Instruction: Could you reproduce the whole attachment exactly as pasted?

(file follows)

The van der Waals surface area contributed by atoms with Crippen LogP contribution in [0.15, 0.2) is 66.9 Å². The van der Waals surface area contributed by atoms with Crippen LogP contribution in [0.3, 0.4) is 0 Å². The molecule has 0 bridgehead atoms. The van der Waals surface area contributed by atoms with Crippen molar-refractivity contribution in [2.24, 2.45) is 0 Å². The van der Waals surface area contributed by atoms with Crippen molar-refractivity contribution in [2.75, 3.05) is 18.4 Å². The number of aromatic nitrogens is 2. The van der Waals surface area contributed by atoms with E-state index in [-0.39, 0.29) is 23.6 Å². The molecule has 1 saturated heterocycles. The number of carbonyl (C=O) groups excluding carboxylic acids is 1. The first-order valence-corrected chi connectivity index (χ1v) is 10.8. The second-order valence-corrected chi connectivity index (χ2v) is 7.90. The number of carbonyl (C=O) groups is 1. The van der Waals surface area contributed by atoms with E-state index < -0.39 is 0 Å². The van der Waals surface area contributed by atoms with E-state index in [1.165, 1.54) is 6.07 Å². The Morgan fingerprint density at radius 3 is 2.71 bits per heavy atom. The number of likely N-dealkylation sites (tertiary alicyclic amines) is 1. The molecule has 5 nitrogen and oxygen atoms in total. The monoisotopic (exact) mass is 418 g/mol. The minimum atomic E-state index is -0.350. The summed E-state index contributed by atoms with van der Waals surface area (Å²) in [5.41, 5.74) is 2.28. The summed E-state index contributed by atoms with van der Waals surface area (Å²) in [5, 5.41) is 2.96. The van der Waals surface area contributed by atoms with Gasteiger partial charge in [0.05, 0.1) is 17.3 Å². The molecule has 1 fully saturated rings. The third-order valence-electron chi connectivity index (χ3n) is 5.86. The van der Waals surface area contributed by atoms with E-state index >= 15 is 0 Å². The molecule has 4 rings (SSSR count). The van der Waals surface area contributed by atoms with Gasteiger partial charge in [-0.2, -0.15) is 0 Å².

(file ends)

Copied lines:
The van der Waals surface area contributed by atoms with Crippen LogP contribution in [0.15, 0.2) is 66.9 Å². The van der Waals surface area contributed by atoms with Crippen LogP contribution in [0.3, 0.4) is 0 Å². The molecule has 0 bridgehead atoms. The van der Waals surface area contributed by atoms with Crippen molar-refractivity contribution in [2.24, 2.45) is 0 Å². The van der Waals surface area contributed by atoms with Crippen molar-refractivity contribution in [2.75, 3.05) is 18.4 Å². The number of aromatic nitrogens is 2. The van der Waals surface area contributed by atoms with E-state index in [-0.39, 0.29) is 23.6 Å². The molecule has 1 saturated heterocycles. The number of carbonyl (C=O) groups excluding carboxylic acids is 1. The first-order valence-corrected chi connectivity index (χ1v) is 10.8. The second-order valence-corrected chi connectivity index (χ2v) is 7.90. The number of carbonyl (C=O) groups is 1. The van der Waals surface area contributed by atoms with E-state index < -0.39 is 0 Å². The van der Waals surface area contributed by atoms with E-state index in [1.165, 1.54) is 6.07 Å². The Morgan fingerprint density at radius 3 is 2.71 bits per heavy atom. The number of likely N-dealkylation sites (tertiary alicyclic amines) is 1. The molecule has 5 nitrogen and oxygen atoms in total. The monoisotopic (exact) mass is 418 g/mol. The minimum atomic E-state index is -0.350. The summed E-state index contributed by atoms with van der Waals surface area (Å²) in [5.41, 5.74) is 2.28. The summed E-state index contributed by atoms with van der Waals surface area (Å²) in [5, 5.41) is 2.96. The van der Waals surface area contributed by atoms with Gasteiger partial charge in [0.05, 0.1) is 17.3 Å². The molecule has 1 fully saturated rings. The third-order valence-electron chi connectivity index (χ3n) is 5.86. The van der Waals surface area contributed by atoms with E-state index >= 15 is 0 Å². The molecule has 4 rings (SSSR count). The van der Waals surface area contributed by atoms with Gasteiger partial charge in [-0.2, -0.15) is 0 Å².